PoppyWearer Thu 05-Sep-13 17:14:33

YANBU, my 5yo is often too tired for a cooked meal after school and prefers to flop on the sofa with a sandwich or a plate of "picky bits". (She has school dinners.)

At most, if she is up to sitting at the table all she wants is some beans on toast or spaghetti hoops. Anything more complicated than that is spurned.

NoComet Thu 05-Sep-13 17:14:48

YANBU
School dinners are perfectly adequate for 4-6y DC with a good cold tea or hot snack as long as you put some fruit or salad with it.

Yes I cook for us, but DD2 is such a fusspot and eats so little it's often easiest simply to give her a snack. On the few days she will eat the school lunch.

With older DCs, perhaps 9 or 10, I'd check. School portions are not up to many Y5s and most Y6.

Secondary lunch seems to consist of random junk and I always cook tea.

Ragwort Thu 05-Sep-13 17:15:50

Ive always wondered what this issue with having 'two cooked meals' is. Is it an english thing to not have a hot dinner in the evening? I'd never heard of it before MN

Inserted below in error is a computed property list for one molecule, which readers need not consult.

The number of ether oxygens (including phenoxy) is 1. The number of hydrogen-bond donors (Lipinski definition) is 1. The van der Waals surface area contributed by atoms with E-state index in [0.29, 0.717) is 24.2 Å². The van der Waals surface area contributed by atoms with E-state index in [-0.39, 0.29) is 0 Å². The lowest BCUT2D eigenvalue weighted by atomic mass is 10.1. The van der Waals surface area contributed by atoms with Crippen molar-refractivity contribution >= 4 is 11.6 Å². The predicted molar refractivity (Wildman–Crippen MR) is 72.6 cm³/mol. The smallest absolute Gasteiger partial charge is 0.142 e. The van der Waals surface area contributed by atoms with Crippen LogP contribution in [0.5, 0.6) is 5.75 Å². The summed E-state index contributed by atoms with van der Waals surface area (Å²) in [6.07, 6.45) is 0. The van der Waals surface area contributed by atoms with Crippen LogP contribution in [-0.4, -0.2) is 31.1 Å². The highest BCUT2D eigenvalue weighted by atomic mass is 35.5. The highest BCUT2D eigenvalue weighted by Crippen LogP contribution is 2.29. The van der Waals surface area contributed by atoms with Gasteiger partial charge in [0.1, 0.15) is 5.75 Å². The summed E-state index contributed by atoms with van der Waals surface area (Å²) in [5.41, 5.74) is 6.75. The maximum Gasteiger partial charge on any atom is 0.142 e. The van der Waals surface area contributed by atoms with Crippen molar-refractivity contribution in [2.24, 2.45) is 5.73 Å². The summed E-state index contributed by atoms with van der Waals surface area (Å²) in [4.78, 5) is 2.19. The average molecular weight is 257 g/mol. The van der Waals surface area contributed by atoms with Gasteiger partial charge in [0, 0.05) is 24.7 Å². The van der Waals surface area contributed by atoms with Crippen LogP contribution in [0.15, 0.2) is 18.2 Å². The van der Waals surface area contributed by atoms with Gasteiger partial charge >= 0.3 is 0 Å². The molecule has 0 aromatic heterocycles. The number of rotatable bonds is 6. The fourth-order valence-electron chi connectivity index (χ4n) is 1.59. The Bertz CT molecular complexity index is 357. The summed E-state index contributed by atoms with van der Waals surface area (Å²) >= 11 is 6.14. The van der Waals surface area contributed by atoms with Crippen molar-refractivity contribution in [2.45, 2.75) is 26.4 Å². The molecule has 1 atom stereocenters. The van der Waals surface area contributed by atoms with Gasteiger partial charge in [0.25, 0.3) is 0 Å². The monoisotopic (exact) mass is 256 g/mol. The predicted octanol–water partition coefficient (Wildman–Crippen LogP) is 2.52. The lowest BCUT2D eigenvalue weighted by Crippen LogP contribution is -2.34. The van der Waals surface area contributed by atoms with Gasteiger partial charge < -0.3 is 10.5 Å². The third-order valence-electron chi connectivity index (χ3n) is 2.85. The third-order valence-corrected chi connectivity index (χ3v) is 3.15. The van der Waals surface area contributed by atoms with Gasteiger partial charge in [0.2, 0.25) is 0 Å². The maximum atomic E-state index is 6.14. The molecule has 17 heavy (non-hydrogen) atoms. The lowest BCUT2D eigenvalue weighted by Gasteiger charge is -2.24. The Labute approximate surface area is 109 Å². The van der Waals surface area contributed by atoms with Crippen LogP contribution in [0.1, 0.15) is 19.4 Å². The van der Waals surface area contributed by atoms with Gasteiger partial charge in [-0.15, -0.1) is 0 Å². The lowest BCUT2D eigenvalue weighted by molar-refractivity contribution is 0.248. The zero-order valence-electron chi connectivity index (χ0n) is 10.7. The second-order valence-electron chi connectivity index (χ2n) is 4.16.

Yes, I think this is totally a British thing, many people are obsessed with 'hot dinners' as if they are more nutritious than a 'cold' meal.

My DS is of the age when he is rushing in from school and then out to sports/scouts/whatever - he just needs a quick meal, sandwiches/yogurt and fruit is abosultely fine - and no, he doesn't have a 'hot' meal midday either. He is totally healthy.

Blu Thu 05-Sep-13 17:16:45

I would guess that a sandwich made with good wholemeal bread, some good quality protein, served with salad, or fruit is easily as balanced and nutritious as a school lunch and far better than pasta with pesto sauce, or white pasta with a slick of bottled Dolmio sauce for e.g.